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Page B-5On a recent morning, the volume was high and energy abundant as prekindergarten students whirled from station to station in teacher Vaneece Porter’s class at Fleming Early Learning Center in northeast Detroit.

Five-year-old Lauren Kidd sat at a small table sorting small, colorful pieces of plastic fruit and then counted the number of strawberries, bananas, grapes and oranges in each group. Myair Moore, also 5, flitted around the room in a tutu from the classroom’s career station, pretending to be a ballerina, and occasionally picked up small musical instruments, clanging them together. Meanwhile, in the “library center,” another Prekindergarten student flipped through picture books. And across the room, two students wearing headphones tapped away on computers, trying to identify words that began with the letter “C.”

Fleming Early Learning Neighborhood Center, which houses three Pre-K classrooms and the district’s Early Childhood offices, is one of DPS’ six Early Learning Neighborhood Centers spread across the city. Using the research-based HighScope curriculum, the students’ day is built around a child-directed, high-quality learning approach with lots of hands-on experiences. During a portion of their day, students are free to choose where they want to learn and which activities they want to explore.

The learning centers may appear to be all “play,” but at each station children are engaged in learning, Porter said. “They have a lot of experiences they bring into the classroom, so it’s the teacher’s job to listen to the students and what they already know and to guide them in their learning,” she said, explaining that Lauren’s fruit-sorting task was helping her to work on counting and identifying colors, while Myair was developing her social skills.

Detroit Public Schools’ early childhood curriculum provides an array of engaging activities to assist Prekindergartners in learning about reading, writing, science, math and, social studies. They also explore music, painting, how things work, how things are put together, how things live, and observing changes in many areas. The focus is on supporting the students socially, emotionally, physically, mentally and academically. Students also have access to current technology and are able to utilize computers throughout the day.

A typical day in Karla Bennett’s classroom includes small group instruction guided by the teachers, two child-directed periods where students are free to choose from a variety of learning centers, and large group instruction. The students know their routine includes creating a plan for their learning, engaging in the plan and then reviewing their plan, which helps them to build their vocabulary and create a foundation for how they will learn throughout their educational career. “We also teach them social skills,” Bennett said. “We’re teaching them how to grow up and be great citizens in the world. We also have a good rapport and make relationships with our families and we let them know how important it is that the kids get a great foundation to move on and be prepared for kindergarten.”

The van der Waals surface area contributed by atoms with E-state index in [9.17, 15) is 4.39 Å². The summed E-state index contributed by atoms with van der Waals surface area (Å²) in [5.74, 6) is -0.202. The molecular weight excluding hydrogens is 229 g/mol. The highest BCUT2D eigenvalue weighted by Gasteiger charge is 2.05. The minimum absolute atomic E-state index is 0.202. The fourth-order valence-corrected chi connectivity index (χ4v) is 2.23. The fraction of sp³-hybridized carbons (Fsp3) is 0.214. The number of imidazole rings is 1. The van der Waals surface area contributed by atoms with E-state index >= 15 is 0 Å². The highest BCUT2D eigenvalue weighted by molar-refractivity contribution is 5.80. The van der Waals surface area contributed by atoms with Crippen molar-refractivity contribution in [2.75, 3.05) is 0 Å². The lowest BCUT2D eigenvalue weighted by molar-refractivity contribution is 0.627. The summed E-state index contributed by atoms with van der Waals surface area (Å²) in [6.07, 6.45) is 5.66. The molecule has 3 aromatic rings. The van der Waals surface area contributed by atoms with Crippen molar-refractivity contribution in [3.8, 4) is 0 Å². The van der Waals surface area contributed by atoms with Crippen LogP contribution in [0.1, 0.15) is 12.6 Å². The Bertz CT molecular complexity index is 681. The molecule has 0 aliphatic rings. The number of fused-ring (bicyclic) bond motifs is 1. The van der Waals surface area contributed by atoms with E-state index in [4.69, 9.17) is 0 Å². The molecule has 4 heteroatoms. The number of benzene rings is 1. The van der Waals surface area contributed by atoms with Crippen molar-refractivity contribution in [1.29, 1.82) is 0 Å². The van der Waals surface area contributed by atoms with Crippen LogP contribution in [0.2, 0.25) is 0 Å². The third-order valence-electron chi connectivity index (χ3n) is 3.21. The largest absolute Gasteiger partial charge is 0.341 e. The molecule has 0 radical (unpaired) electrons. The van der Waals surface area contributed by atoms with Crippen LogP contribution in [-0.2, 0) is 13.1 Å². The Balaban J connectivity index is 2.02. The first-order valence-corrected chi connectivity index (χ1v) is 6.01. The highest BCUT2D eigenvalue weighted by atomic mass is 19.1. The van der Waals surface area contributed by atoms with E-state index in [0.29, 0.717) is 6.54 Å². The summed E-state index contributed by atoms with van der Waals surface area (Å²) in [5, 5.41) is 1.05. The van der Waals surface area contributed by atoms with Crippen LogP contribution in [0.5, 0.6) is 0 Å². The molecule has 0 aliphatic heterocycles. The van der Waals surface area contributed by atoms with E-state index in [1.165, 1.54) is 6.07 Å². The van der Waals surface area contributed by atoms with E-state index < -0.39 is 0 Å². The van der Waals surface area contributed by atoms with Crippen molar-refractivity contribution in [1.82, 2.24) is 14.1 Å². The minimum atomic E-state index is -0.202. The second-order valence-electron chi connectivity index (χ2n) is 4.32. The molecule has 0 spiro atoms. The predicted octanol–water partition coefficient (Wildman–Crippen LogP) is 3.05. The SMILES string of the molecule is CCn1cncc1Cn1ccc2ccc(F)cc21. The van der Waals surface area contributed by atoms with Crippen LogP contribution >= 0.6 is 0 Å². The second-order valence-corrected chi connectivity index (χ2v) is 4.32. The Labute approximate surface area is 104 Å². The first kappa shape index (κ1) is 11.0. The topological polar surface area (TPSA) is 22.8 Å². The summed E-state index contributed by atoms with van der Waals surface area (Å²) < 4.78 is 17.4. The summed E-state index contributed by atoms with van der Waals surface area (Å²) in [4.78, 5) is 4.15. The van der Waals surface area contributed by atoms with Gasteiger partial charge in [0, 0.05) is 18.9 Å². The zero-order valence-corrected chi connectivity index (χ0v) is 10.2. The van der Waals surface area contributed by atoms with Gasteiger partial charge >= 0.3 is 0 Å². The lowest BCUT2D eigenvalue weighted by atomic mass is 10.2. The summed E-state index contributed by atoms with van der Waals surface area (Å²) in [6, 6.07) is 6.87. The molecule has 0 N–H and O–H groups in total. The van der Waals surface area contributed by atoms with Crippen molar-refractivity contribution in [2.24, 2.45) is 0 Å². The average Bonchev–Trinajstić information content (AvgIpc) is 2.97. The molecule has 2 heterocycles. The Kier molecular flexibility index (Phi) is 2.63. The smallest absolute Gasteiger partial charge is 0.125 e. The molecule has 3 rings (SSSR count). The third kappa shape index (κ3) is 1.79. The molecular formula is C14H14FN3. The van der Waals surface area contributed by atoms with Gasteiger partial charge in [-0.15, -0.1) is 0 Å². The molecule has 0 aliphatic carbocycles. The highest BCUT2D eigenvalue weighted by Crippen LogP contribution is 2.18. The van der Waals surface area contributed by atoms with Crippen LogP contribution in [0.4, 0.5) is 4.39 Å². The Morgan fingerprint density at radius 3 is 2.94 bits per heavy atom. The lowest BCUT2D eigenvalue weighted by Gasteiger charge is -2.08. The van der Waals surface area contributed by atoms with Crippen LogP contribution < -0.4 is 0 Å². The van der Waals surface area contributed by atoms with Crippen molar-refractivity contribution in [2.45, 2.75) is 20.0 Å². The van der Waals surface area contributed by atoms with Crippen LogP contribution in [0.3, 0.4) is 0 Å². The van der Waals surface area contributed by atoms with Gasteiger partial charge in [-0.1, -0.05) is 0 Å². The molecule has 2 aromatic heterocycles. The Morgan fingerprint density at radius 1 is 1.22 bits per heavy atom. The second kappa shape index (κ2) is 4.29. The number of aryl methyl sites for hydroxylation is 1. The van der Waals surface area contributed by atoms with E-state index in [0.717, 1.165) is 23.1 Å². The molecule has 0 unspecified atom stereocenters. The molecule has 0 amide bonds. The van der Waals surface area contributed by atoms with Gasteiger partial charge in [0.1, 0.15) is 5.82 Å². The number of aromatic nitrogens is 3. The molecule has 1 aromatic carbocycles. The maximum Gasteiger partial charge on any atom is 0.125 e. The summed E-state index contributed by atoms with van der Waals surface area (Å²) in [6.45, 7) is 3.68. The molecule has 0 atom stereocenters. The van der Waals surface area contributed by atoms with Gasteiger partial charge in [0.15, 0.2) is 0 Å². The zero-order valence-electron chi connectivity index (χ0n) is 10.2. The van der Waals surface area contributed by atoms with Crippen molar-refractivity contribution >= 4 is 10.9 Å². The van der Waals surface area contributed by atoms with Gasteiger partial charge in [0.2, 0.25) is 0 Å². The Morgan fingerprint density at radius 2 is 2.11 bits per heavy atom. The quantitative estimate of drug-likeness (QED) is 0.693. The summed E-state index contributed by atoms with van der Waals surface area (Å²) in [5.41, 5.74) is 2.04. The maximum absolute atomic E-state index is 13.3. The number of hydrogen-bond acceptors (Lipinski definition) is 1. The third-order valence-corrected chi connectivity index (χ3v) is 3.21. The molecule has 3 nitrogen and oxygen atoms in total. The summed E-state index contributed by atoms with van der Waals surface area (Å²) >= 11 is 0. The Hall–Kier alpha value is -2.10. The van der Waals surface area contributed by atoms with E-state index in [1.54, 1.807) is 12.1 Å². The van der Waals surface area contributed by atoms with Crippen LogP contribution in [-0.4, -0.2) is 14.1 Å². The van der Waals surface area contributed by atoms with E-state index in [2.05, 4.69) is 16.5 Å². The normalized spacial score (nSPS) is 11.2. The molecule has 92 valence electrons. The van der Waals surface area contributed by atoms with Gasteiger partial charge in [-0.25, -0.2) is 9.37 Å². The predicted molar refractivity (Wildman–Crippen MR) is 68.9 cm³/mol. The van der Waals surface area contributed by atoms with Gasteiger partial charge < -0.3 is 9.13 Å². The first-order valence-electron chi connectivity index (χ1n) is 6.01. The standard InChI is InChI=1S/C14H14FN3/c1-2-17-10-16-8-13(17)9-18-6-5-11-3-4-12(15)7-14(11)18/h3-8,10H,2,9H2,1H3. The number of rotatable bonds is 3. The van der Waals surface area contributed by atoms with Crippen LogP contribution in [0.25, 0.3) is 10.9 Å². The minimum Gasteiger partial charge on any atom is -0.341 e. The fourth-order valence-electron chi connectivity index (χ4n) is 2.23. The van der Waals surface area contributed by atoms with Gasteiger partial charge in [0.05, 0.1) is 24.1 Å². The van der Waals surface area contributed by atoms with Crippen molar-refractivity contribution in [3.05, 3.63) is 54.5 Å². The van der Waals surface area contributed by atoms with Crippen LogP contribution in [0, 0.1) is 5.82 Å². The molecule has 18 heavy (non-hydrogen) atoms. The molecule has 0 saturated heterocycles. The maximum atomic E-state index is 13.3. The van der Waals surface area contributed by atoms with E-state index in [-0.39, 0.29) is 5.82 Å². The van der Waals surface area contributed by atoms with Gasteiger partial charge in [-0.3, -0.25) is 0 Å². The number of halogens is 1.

Including the classes at Fleming, Detroit Public Schools Foundation for Early Learners offers Universal PreK in 189 preschool classrooms in 64 DPS buildings and charter school locations through Great Start Readiness and Title I programs. Partnering with Head Start, DPS also offers 14 more sites throughout the district in order to address the needs of the communities in which they serve. Fleming students also benefit from a partnership with PNC, Music Hall, Cranbrook Institute of Science, and Detroit Parent Network through the PNC Grow Up Great Initiative.

The program provides a foundation in arts and science that includes an array of stimulating classroom materials and resources, as well as sponsored trips to some of the area’s best learning arts and cultural attractions, such as Orchestra Hall and the Michigan Science Center. Some of the services that parents receive include Gleaners Community Food Bank “Back Packs,” Christmas Boxes, free hats and gloves and more, said Wilma Taylor-Costen, Assistant Superintendent. To ensure students are prepared for kindergarten, they are also evaluated using online assessment called the COR, which provides a detailed developmental profile covering nine key areas of child development and learning.

Learning can be tailored for each child based on the ongoing assessment results. Fleming also includes a new Early Intervening Services Program in which early childhood educators work to identify kindergarten students who need extra support in their learning to keep them on track.

The focus with all the programs is to create the foundation for a bright educational future, said Anita Totty, Director of Early Childhood. “The earlier we start, the better it is for the children,” Totty said. “If we can catch them early, and work with them early, then we believe when they get to third and fourth grade, they will be on task and on target.”

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